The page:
Corelle Livingware – by Corning – Made In the U.S.A. Mug.
Crazy Daisy, Spring Blossom Green Pattern.
Year of manufacture unknown. Tested in 2014.
This cup tested positive for 31,700 ppm Lead (Pb) when tested with an XRF instrument. To learn more about XRF testing, Click HERE.
Related: Tamara, why is this a problem? Is this going to poison me if I drink from it?
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Sheryl Senkiw says
I had those… I seem to remember they were unbreakable.
John Popelish says
Those Corelle cups are made of a different ceramic material that the plates, bowls and saucers. The cups are opaque while the other pieces are translucent.
Have you tested any of these glass pieces, from the same sets?
Hi John, I have tested a lot of the dishwater from Corelle, they are my #SaferChoices pic! here are some of the links:
and this one
and this one
So your saying that these Corelle cups are toxic and you will ingest lead when using them?
Hi Aja! What I am doing is reporting the amount of lead in the paint / coating on these dishes. The amount of lead that is currently considered toxic in an item intended for children is 90 ppm or higher in the glaze. When these cups were made there was no regulatory standard for XRF detectable lead in the surface coating of dishware. No one has studied the potential harm that could be caused by pieces like this, BUT there was a study on glassware last year that you might find interesting: https://tamararubin.com/2017/11/decorated-glassware/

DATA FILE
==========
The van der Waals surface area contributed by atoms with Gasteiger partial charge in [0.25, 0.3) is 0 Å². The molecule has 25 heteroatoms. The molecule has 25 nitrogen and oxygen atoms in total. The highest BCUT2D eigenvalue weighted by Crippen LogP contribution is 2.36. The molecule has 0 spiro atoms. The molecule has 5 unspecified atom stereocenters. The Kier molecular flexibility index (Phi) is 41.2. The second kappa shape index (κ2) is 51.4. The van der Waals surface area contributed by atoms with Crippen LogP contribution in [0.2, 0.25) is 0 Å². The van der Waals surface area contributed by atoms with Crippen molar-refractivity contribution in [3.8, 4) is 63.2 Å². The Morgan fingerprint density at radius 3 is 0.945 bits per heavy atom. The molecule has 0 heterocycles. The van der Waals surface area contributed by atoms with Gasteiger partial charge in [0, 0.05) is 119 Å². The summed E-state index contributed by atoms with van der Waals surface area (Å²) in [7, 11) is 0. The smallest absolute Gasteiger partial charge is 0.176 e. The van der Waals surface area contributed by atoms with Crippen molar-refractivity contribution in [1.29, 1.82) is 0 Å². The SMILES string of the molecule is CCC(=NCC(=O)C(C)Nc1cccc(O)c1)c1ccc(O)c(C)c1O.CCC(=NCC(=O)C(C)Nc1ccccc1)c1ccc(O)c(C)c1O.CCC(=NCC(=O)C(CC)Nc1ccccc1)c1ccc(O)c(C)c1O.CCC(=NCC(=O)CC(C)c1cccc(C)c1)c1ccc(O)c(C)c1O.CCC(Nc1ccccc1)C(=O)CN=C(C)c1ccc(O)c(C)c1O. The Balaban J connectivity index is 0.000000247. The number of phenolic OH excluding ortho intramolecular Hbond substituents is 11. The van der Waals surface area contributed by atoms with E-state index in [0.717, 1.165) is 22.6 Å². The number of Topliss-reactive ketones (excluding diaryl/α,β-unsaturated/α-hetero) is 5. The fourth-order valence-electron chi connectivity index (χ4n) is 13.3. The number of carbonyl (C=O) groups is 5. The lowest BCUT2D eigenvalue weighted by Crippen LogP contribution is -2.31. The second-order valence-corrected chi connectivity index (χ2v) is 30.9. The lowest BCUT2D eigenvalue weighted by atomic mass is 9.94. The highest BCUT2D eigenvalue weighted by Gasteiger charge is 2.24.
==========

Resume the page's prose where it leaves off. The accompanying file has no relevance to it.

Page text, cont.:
Unlike for other items, your testing report here does NOT indicate whether the test was of the colored paint or of the white background mug or both.
Please update this from your files. Some of us have the all-white versions and would like to know whether you tested the glaze of the whole cup in addition to the paint.
Usually you have published two sets of readings on your site: one for the paint and one for the background material, but here you are vague.
Also, does one assume that the beige Sandstone version of Corelle without paint is nevertheless a colored glass and therefore to be avoided?
It’s the painted decorative edge. This study from England (from 2017) discusses the concern:
The plain (undecorated) white and sandstone tend to test negative for Lead and other toxicants.
Many thanks, Tamara. Now I can use my plain white ones in the microwave without worrying that I am poisoning myself!
I think these are made of Pyroceram whereas the ones with a hooked open handle I think are of Vitrelle.
Am I right? 😉